Teaching Profession

NSTA Head to Retire in 2008

By Sean Cavanagh — July 02, 2007 | Corrected: February 22, 2019 3 min read
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Corrected: An earlier version of this story incorrectly identified the year Gerald F. Wheeler became executive director. He has held that position since 1995.

Gerald F. Wheeler, who has shaped the influential National Science Teachers Association’s policies and professional-development activities for more than a decade, has announced his plans to retire next year as the organization’s executive director.

Mr. Wheeler, 65, said he would leave his position in August 2008, which will allow the NSTA, based in Arlington, Va., to conduct an extensive search for his replacement.

With more than 55,000 members, the NSTA describes itself as the largest professional association in the world serving science teachers. It represents not only science teachers, but also district supervisors of that subject, scientists, and others interested in science education. Mr. Wheeler, who has been the executive director since 1995, said he is retiring and has no immediate plans to move to another organization, though he plans to stay focused on school issues.

“I plan to stay involved with NSTA and involved in science education,” Mr. Wheeler said today in an interview, adding, “I’m looking forward to moving beyond the day-to-day activities and focusing on the bigger picture.”

The NSTA provides a broad range of guides and professional-development help to educators. It distributes print and online materials and stages conferences, seminars, and other activities. Many of those resources are now provided online, a fact of which Mr. Wheeler said he is proud. The organization has also sought to take a more active role on Capitol Hill in lobbying federal lawmakers to pay greater attention to K-12 science, even as districts have faced intense pressure to increase reading and mathematics scores under the federal No Child Left Behind Act. Recently, the NSTA has promoted legislation to improve “competitiveness,” or bills aimed at fortifying the U.S. economy by fostering a stronger science and math teaching force, among other steps.

“We have a strong presence in the conversation for science reform,” Mr. Wheeler said.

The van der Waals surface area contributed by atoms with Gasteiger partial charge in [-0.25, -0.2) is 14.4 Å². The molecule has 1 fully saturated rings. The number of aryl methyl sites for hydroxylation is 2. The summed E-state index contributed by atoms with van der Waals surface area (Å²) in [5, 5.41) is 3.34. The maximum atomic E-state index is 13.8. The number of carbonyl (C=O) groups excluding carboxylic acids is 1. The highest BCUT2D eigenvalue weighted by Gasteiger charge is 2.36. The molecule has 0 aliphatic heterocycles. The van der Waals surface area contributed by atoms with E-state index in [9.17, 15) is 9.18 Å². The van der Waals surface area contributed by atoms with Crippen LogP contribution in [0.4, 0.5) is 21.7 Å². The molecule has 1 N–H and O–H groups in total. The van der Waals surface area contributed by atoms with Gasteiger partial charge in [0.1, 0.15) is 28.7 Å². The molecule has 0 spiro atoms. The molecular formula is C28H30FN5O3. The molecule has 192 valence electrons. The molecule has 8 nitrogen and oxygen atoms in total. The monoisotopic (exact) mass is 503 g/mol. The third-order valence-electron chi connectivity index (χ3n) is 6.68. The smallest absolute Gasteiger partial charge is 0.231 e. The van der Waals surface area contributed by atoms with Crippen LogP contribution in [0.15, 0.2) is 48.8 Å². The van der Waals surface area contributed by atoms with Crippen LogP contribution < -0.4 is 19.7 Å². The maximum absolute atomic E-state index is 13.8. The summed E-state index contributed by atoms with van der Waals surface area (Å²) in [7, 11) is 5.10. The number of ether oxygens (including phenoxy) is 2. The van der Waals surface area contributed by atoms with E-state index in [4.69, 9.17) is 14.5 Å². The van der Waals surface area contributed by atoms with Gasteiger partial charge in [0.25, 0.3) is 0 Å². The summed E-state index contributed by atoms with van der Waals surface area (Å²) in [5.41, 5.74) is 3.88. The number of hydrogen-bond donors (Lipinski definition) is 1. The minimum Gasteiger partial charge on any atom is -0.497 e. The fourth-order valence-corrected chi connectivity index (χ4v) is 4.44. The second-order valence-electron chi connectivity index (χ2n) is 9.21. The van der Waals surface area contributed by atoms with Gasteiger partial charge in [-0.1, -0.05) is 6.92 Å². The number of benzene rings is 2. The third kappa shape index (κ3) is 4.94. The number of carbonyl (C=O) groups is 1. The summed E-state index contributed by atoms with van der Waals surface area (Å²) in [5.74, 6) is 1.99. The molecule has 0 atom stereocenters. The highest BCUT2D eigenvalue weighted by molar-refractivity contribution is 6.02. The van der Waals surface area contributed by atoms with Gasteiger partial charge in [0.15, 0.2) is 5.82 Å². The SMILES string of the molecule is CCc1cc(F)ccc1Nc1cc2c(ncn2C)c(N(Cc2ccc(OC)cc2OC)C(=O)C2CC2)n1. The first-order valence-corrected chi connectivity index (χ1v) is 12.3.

‘We Have a Vision’

P. John Whitsett, the president of the NSTA, praised Mr. Wheeler for improving both the finances and long-term planning of the organization. The NSTA now has 110 employees and a budget of about $23 million. He also credited Mr. Wheeler with having encouraged the association to focus heavily on assisting the classroom practices of science teachers and on improving student achievement.

“He’s been the heart and soul of NSTA, and his vision has been a bright spot for the organization,” said Mr. Whitsett, who is also the curriculum coordinator for the 7,500-student Fond du Lac school district in Wisconsin. “We’re at the point now where we have a vision of what we’re about.”

A former K-12 science teacher and college professor with a Ph.D. in physics, Mr. Wheeler also previously served as a president of the American Association of Physics Teachers. The NSTA has hired a search firm to help it fill the position of executive director.

Last year, the NSTA was criticized for its decision not to distribute 50,000 free DVD copies of former Vice President Al Gore’s film about global warming, “An Inconvenient Truth,” which the movie’s producers had offered the organization. The documentary’s supporters questioned whether the NSTA’s decision was influenced by its acceptance of corporate funding, including money from oil companies.

But Mr. Wheeler and other NSTA officials said distributing the film would have violated the organization’s policies against not endorsing specific products or individuals. The 13-member NSTA board later voted to uphold its policy and not distribute the film directly. The association provided links on its Web site describing how teachers could obtain free copies of the movie. (“Critics Accuse NSTA of Having Conflict Over Film,” Dec. 6, 2006.)

The NSTA is now taking steps to clarify its policies on accepting corporate funding, Mr. Wheeler said, though he believes the organization made the right decision regarding Mr. Gore’s film.

Mr. Whitsett said the NSTA executive director inspired confidence during that furor. “It required a lot of energy and resources to deal with it.” Mr. Wheeler, he added, “provided leadership through the whole thing.”

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